Carolina Rigs Are Not Just For Lizards

By Marc Rogers


How to Fish a Carolina Rig

When the term “Carolina Rig” is said most anglers think of a soft plastic lizard on 2 – 3 foot leader behind a ½ to ¾ ounce sinker. The leader is usually 8 – 12 pound test line while the main line is 14 – 20 pound test. This presentation has been very effective for catching bass for many years but the Carolina rig doesn’t have to be limited to lizards.

The popular Senko style baits as well as tubes, worms, grubs, crawdads and flukes are very effective when used with the Carolina rig. Generally the presentation is the same with these lures as it is with the lizard. However, the Carolina rig gives these baits a different look than their regular presentations.

The Senko style baits on a Carolina rig allows the angler the dead-stick presentation in the deep water of extended points and submerged humps. A lift and drop presentation with the heavy sinker causes the bait to rise from the bottom quickly and slowly fall similar to a dead shad. Rig it on a light wire hook wacky style for a dead-shad look.

Tube baits are generally fished on a jig head for open water or Texas rig for flipping to heavy cover. Anglers should not pass on tube baits for the Carolina rig. I have had great results fishing 3 – 4 inch tubes on a Carolina rig on long points and flats. A light wire hook inserted in the head of the tube and brought back outside like a Texas rig has proven the most effective for this presentation. When fishing clear bottoms with mostly rocks I leave the hook point against the side of the tube but do not insert it back into the bait. If cover requires, I rig it weedless by skin hooking the bait just under the outside of the tube. For added action from a tube place a foam ear-plug (or small piece) inside the tube to add flotation to the bait. A tube rigged this way will move erratically when retrieved with a lift and drop motion. However, make sure the foam material doesn’t interfere with the hook finding its mark when a fish bites.

Many anglers think plastic worms are for Texas rig presentations. However, a small shaky style worm (the ones with a flat side create more darting action) on a Carolina rig is ideal for sluggish bass. This worm can be used with the lift and drop presentation as well as a slow-dragging motion for quick side-to-side action with this worm.

Grubs are also a great choice for using with the Carolina rig. A 3 – 5 inch grub is a great way to imitate a swimming shad. Again, a light hook and light leader will allow the bait to look more realistic to the bass. When using a grub I have found a lift and drop presentation has proven the most effective.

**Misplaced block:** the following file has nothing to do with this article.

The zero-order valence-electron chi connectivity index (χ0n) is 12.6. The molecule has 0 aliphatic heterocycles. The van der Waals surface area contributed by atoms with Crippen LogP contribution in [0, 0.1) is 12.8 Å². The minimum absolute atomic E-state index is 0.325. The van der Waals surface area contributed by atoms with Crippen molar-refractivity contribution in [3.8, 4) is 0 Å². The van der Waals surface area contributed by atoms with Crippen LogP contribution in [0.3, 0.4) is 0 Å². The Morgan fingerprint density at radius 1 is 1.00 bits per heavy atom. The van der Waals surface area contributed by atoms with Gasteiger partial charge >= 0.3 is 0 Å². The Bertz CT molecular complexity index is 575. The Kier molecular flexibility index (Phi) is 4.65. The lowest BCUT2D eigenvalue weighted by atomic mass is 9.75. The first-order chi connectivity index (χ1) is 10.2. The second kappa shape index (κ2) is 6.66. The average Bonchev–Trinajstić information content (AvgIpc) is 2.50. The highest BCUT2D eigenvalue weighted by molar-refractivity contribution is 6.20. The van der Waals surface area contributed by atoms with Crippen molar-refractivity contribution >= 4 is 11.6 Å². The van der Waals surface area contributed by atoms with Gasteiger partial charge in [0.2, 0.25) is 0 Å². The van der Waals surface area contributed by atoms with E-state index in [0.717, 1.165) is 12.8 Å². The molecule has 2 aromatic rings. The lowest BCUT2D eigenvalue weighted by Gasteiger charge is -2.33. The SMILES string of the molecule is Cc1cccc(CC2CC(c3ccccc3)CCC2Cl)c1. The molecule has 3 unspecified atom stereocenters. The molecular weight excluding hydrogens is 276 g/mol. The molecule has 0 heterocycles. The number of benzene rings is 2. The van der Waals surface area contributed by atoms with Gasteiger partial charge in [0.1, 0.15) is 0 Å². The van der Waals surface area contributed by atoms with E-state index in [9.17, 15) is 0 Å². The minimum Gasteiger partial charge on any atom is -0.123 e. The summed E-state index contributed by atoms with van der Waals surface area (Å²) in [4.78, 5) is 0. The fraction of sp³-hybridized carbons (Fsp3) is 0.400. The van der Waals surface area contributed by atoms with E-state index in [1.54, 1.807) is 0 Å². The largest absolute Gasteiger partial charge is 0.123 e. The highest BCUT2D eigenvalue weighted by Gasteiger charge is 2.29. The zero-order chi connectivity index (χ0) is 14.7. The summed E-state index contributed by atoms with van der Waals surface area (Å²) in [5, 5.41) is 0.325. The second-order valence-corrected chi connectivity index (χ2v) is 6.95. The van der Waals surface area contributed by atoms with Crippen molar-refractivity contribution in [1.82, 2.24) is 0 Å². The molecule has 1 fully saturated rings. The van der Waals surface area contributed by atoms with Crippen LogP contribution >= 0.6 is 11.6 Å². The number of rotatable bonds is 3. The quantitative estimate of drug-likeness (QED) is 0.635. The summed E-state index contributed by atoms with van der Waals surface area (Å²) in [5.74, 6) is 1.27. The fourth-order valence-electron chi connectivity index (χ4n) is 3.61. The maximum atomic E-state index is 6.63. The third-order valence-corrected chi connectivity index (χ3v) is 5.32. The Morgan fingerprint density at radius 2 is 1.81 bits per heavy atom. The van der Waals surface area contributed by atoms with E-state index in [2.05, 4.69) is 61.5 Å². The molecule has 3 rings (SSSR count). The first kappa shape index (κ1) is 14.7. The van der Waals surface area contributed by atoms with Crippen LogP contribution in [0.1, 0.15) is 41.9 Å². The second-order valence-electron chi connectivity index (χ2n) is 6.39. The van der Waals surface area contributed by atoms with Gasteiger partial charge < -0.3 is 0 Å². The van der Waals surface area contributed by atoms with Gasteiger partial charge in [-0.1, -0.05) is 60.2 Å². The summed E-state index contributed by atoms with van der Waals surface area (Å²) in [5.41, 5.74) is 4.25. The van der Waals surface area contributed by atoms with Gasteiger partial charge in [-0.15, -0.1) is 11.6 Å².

The fluke (soft plastic jerk bait) is very effective for imitating shad just below the surface. This same lure can be used on a Carolina rig and create the same action well below the surface. It should be rigged the same as traditional methods for sub-surface use but on a 3 – 4 foot leader for increased action in deep water.

The soft plastic crawdad is traditionally used as a flipping lure on a Texas rig. When swimming to escape from a predator the crawdad with jump off the bottom and swim a short distance with the claws up in the defensive position. The Carolina rig creates this exact action with the crawdad when used with the lift and drop presentation. Most strikes occur on the fall as soon as the sinker makes contact with the bottom.

If your choice is generally a lizard you should not forget about the floating lizard made by Gene Larew Lures. This special formula of soft plastic will float a light wire hook on an 8 – pound test leader well off the bottom. This particular lure is great where submerged weeds are present. You can adjust your leader length to keep the bait just above the top of the weeds.

I have even experimented with using floating jerk baits like the original floating Rapala minnows on a Carolina rig with some success. Once, I located spotted bass holding just above the bottom on an extended main lake point holding close to large boulders. The fish were too deep for a crank-bait to reach and I was having no luck on any lures that would reach the depth. This method is difficult to cast and can be dangerous if care isn’t used. This particular situation called for a quick dragging presentation but was effective in catching fish from the school in about 45 feet of water.

There are many advantages to using the Carolina rig but the best one is that an angler can cover a lot of water more quickly with soft plastic baits and greater depths than other methods. This isn’t to say the Carolina rig is the best soft plastic presentation, but when fish are scattered on long points and flats and are biting on soft plastics there isn’t a better way to cover the large areas quickly and thoroughly. However, don’t be afraid to experiment with the Carolina rig.



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